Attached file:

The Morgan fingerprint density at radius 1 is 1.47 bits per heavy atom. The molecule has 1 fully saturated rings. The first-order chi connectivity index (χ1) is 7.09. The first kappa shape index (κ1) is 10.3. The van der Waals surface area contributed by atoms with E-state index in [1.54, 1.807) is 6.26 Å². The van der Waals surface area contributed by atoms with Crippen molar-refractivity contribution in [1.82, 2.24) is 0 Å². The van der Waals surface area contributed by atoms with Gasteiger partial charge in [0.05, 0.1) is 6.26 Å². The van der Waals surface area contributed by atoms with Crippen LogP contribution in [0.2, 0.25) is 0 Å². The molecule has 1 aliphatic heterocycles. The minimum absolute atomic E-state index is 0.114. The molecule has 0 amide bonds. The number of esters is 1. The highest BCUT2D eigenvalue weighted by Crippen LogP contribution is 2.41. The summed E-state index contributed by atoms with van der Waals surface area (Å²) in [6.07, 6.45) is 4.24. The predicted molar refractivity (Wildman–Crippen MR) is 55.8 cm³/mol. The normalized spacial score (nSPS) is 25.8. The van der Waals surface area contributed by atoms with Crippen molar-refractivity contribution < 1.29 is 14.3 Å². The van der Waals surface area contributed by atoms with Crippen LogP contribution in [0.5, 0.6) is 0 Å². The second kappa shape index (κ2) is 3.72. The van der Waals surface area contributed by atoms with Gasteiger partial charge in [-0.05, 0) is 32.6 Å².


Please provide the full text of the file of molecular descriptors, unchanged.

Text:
The Morgan fingerprint density at radius 1 is 1.47 bits per heavy atom. The molecule has 1 fully saturated rings. The first-order chi connectivity index (χ1) is 7.09. The first kappa shape index (κ1) is 10.3. The van der Waals surface area contributed by atoms with E-state index in [1.54, 1.807) is 6.26 Å². The van der Waals surface area contributed by atoms with Crippen molar-refractivity contribution in [1.82, 2.24) is 0 Å². The van der Waals surface area contributed by atoms with Gasteiger partial charge in [0.05, 0.1) is 6.26 Å². The van der Waals surface area contributed by atoms with Crippen LogP contribution in [0.2, 0.25) is 0 Å². The molecule has 1 aliphatic heterocycles. The minimum absolute atomic E-state index is 0.114. The molecule has 0 amide bonds. The number of esters is 1. The highest BCUT2D eigenvalue weighted by Crippen LogP contribution is 2.41. The summed E-state index contributed by atoms with van der Waals surface area (Å²) in [6.07, 6.45) is 4.24. The predicted molar refractivity (Wildman–Crippen MR) is 55.8 cm³/mol. The normalized spacial score (nSPS) is 25.8. The van der Waals surface area contributed by atoms with Crippen molar-refractivity contribution < 1.29 is 14.3 Å². The van der Waals surface area contributed by atoms with Crippen LogP contribution in [0.5, 0.6) is 0 Å². The second kappa shape index (κ2) is 3.72. The van der Waals surface area contributed by atoms with Gasteiger partial charge in [-0.05, 0) is 32.6 Å².